Four years after playing the overachieving Summer in ''School of Rock,'' the now 14-year-old is a headliner as the star of kids' TV (and Internet) hit ''iCarly''

By Tanner Stransky
Updated October 12, 2007 at 04:00 AM EDT

With her new Nickelodeon show iCarly drawing around 3.5 million viewers each week, cherub-faced 14-year-old Miranda Cosgrove just may become the next Hannah Montana. Granted, she doesn’t sing like Miley Cyrus, but iCarly a slapstick-y tween sitcom that sees her and friend Sam (Jennette McCurdy) create a Web TV show every week — is making waves with tech-savvy youngsters. EW checked in with the L.A.-bred Cosgrove (you may remember her as cutie Summer from The School of Rock) and chatted about how she got started in the business, balancing school and career, and her favorite actresses.

ENTERTAINMENT WEEKLY: What appealed to you about doing this show?
I think the best part about the show is that it’s interactive. It’s really the first show for teens that has a great reality element to it, but it’s still scripted. I think the cool part for me is seeing all the kids’ videos. Thousands have already been sent into the website! And the show just came out.

So, just like you and Jennette do on the show, kids create their own videos and send them in. Do you do anything with them? Will some of them make it into the actual show?
At the end of every show, there’s a video that plays as the credits roll. And on the website, there are going to be tons of videos.

You used to be on Drake & Josh. Is that over now?
Well, I’m not shooting it anymore, but there’s one more episode playing. I was in every episode, and worked with [Drake & Josh creator] Dan Schneider before he created iCarly. I think that helped a lot because I know him so well. It’s nice to work with somebody you’re really comfortable with.

This is your first starring show — are you ready for the attention that may come with it?
I’m excited that the show has done so well and that kids are getting into it. It helped that I did Drake & Josh, because I got to watch them do it. So I know exactly what I’m getting into. I’m friends with all my friends from elementary school — they think it’s cool that I’m in acting, but they don’t think it’s that big of a deal.

Do you identify with your character Carly?
We’re kind of different — and alike — because I hang out with my family and friends all the time, and I also make little videos with my friends all the time. She’s kind of into that. But she always knows what to do in a situation, and I’m not like that.

You make your own videos? Do you ever put them online like Carly does?
I’ve never actually posted them online before. We kind of just sing along to songs and do dorky stuff and then we’ll watch it. Maybe I will now.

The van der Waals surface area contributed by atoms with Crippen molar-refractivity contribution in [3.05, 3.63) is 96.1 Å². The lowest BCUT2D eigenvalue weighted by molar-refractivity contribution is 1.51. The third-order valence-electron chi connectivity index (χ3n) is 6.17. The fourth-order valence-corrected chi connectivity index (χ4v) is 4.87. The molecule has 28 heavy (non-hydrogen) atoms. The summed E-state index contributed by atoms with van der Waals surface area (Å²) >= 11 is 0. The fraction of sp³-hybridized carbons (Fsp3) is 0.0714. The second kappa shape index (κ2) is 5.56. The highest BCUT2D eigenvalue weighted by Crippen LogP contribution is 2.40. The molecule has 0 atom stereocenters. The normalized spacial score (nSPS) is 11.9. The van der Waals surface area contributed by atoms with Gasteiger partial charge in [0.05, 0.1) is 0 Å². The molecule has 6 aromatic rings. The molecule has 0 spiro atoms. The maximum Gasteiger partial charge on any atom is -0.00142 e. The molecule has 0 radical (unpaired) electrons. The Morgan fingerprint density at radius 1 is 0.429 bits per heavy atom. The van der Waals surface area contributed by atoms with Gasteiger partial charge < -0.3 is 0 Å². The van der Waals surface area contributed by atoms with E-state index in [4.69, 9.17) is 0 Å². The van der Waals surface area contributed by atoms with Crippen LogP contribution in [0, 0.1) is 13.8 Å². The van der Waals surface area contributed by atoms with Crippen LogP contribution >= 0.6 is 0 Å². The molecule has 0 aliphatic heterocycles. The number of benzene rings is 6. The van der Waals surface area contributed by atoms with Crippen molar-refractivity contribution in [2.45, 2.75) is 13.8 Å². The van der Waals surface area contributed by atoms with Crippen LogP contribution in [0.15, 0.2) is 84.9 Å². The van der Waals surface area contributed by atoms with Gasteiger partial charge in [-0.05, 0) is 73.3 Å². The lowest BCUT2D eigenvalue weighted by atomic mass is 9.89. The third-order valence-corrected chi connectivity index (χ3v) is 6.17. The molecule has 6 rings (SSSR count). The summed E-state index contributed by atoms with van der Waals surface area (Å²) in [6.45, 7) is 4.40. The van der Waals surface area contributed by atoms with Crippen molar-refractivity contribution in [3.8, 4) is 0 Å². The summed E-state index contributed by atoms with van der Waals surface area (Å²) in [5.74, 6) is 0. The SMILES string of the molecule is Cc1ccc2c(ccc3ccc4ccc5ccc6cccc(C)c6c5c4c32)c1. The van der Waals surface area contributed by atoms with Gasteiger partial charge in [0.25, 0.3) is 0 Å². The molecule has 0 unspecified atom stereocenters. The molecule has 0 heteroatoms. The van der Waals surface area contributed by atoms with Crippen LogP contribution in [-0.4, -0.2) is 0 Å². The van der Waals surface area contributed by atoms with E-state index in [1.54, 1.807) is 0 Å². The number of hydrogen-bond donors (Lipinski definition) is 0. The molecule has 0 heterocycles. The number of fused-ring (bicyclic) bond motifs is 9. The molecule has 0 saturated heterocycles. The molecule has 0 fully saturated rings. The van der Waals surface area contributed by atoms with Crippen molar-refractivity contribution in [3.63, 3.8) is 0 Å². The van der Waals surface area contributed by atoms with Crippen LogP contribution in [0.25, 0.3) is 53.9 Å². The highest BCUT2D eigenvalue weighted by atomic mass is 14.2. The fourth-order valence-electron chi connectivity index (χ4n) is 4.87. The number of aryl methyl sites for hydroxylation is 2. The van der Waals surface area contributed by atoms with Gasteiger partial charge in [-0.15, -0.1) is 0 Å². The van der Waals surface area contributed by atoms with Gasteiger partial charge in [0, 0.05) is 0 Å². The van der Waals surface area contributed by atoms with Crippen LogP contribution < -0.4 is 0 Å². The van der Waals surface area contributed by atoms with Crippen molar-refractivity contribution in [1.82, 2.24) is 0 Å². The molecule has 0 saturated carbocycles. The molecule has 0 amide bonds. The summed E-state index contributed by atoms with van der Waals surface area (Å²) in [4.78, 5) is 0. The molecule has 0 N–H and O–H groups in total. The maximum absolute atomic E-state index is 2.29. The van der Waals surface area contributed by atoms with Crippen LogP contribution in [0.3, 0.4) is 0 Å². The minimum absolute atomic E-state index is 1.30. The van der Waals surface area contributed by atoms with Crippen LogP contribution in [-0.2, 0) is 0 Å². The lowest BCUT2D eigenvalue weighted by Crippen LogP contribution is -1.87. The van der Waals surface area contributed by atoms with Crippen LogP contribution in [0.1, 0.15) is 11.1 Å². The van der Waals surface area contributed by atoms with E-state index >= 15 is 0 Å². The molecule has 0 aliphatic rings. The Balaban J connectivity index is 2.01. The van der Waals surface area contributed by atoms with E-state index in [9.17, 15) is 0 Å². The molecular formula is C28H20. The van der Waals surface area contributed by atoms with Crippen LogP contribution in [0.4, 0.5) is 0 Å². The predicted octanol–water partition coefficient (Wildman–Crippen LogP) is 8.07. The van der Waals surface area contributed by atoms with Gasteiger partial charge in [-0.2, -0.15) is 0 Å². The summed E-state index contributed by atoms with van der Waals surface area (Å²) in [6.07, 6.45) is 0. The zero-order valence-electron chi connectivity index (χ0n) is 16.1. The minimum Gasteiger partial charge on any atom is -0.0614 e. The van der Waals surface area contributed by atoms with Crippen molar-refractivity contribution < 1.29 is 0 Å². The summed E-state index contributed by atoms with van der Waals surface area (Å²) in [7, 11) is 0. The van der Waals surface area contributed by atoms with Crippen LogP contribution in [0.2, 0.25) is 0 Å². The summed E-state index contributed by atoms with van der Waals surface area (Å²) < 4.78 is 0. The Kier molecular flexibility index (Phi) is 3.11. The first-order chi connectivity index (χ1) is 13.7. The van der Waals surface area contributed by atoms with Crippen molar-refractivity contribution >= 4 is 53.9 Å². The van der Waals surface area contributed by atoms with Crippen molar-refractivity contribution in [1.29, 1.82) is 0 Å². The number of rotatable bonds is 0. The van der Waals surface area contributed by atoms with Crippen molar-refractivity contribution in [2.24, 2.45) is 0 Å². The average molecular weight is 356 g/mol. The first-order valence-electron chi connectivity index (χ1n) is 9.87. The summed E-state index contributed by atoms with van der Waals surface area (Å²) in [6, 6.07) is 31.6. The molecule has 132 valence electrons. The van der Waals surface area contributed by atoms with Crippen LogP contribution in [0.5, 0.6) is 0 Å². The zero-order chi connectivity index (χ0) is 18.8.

NEXT: How Miranda balances work and school; plus, her favorite actresses

ENTERTAINMENT WEEKLY: How did you get started in the business?
MIRANDA COSGROVE: It’s like all those mall stories you hear. I was just at a restaurant, and I was, like, three years old. An agent asked [my parents] if I wanted to join her modeling and commercial agency. Of course, my mom went home and thought about it for a while, because she had never really thought about me getting into entertainment. So I started doing that kind of stuff. Then I started auditioning. It wasn’t until I was, like, 8, that I did much theatrical stuff.

What was your first memory of acting?
I did a Mello Yello commercial when I was four. And I was actually on a beach or something, so that’s one of the first things I can remember doing. And after that, I remember auditioning for Drake & Josh because it was, like, the first thing I auditioned for that I really knew about, because it was a kids’ thing. That kind of got me more excited about it.

How do you fit in school with your hectic shooting schedule?
I did regular schooling up to 5th grade and then started home schooling. I have a tutor on set and I do school four hours on rehearsal days. We rehearse three days and shoot two. And the two days that we shoot, we only have to do an hour of school, so we have more time to film and stuff, and we get an hour lunch break. We have all sorts of breaks during the day. I just call my friends and stuff.

Do the writers and producers ask for your input as a teenager?
Sometimes writers will come up and ask questions about certain words to make sure that kids, you know, still say that. We always crack about it because they’ll say ”wonderful” in sentences that maybe kids these days wouldn’t say.

Every week there will be a show within a show, but what will we see you do? Boy issues? School issues? Sports?
The Web show can be bigger or smaller depending on the episode. Sometimes, it may only be not that big of a deal, and then other times, it makes up the entire show. It’s been nice — they’ve been balancing it very well. In some episodes, it’s mainly about my life and the people around me. There are definitely boy troubles, and she gets in fights with friends — pretty much all the stuff that normal teenagers deal with.

Do you feel like it’s a pretty realistic portrayal of what real teens deal with?
Yah, a lot of the skits have happened to me — so it’s even easier to act it out if you’ve been through it.

If you had to pick someone to model your career after, who’d it be?
Well, I love Rachel McAdams — I think she’s like the coolest person ever. All my friends love her too. I love The Notebook and Mean Girls. And Reese Witherspoon is really great.